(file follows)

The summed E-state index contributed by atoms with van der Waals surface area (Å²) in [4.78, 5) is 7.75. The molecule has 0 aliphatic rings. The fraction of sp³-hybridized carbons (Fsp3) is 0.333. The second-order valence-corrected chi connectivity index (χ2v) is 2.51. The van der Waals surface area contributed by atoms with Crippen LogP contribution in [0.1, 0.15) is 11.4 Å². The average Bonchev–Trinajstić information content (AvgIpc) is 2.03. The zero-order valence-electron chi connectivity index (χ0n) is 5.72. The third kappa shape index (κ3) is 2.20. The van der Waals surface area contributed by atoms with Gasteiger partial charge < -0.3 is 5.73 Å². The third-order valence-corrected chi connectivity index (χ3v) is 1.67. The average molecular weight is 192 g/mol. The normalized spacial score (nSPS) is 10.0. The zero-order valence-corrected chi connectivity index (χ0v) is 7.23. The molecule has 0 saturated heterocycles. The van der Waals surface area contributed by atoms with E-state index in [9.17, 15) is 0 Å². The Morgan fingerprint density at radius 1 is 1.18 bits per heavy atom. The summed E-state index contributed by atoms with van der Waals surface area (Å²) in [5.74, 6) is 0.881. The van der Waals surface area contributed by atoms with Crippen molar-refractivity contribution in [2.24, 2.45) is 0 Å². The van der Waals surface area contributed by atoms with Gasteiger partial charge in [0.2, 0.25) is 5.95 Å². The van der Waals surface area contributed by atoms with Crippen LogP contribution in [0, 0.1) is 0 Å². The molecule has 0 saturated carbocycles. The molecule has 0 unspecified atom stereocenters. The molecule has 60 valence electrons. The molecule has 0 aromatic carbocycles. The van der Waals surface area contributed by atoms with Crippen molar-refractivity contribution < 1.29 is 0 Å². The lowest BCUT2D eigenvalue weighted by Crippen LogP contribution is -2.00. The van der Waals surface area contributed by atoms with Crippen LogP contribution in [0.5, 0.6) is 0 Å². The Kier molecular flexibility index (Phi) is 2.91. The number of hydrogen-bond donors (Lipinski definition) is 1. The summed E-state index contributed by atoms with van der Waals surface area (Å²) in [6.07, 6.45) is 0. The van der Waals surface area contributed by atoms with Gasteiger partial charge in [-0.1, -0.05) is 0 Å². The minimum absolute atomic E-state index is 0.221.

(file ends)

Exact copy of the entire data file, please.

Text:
The summed E-state index contributed by atoms with van der Waals surface area (Å²) in [4.78, 5) is 7.75. The molecule has 0 aliphatic rings. The fraction of sp³-hybridized carbons (Fsp3) is 0.333. The second-order valence-corrected chi connectivity index (χ2v) is 2.51. The van der Waals surface area contributed by atoms with Crippen LogP contribution in [0.1, 0.15) is 11.4 Å². The average Bonchev–Trinajstić information content (AvgIpc) is 2.03. The zero-order valence-electron chi connectivity index (χ0n) is 5.72. The third kappa shape index (κ3) is 2.20. The van der Waals surface area contributed by atoms with Gasteiger partial charge < -0.3 is 5.73 Å². The third-order valence-corrected chi connectivity index (χ3v) is 1.67. The average molecular weight is 192 g/mol. The normalized spacial score (nSPS) is 10.0. The zero-order valence-corrected chi connectivity index (χ0v) is 7.23. The molecule has 0 saturated heterocycles. The van der Waals surface area contributed by atoms with E-state index in [9.17, 15) is 0 Å². The Morgan fingerprint density at radius 1 is 1.18 bits per heavy atom. The summed E-state index contributed by atoms with van der Waals surface area (Å²) in [5.74, 6) is 0.881. The van der Waals surface area contributed by atoms with Crippen molar-refractivity contribution in [2.24, 2.45) is 0 Å². The van der Waals surface area contributed by atoms with Gasteiger partial charge in [0.2, 0.25) is 5.95 Å². The van der Waals surface area contributed by atoms with Crippen LogP contribution in [0, 0.1) is 0 Å². The molecule has 0 saturated carbocycles. The molecule has 0 unspecified atom stereocenters. The molecule has 60 valence electrons. The molecule has 0 aromatic carbocycles. The van der Waals surface area contributed by atoms with Crippen molar-refractivity contribution < 1.29 is 0 Å². The lowest BCUT2D eigenvalue weighted by Crippen LogP contribution is -2.00. The van der Waals surface area contributed by atoms with Crippen LogP contribution in [0.5, 0.6) is 0 Å². The Kier molecular flexibility index (Phi) is 2.91. The number of hydrogen-bond donors (Lipinski definition) is 1. The summed E-state index contributed by atoms with van der Waals surface area (Å²) in [6.07, 6.45) is 0. The van der Waals surface area contributed by atoms with Gasteiger partial charge in [-0.1, -0.05) is 0 Å². The minimum absolute atomic E-state index is 0.221.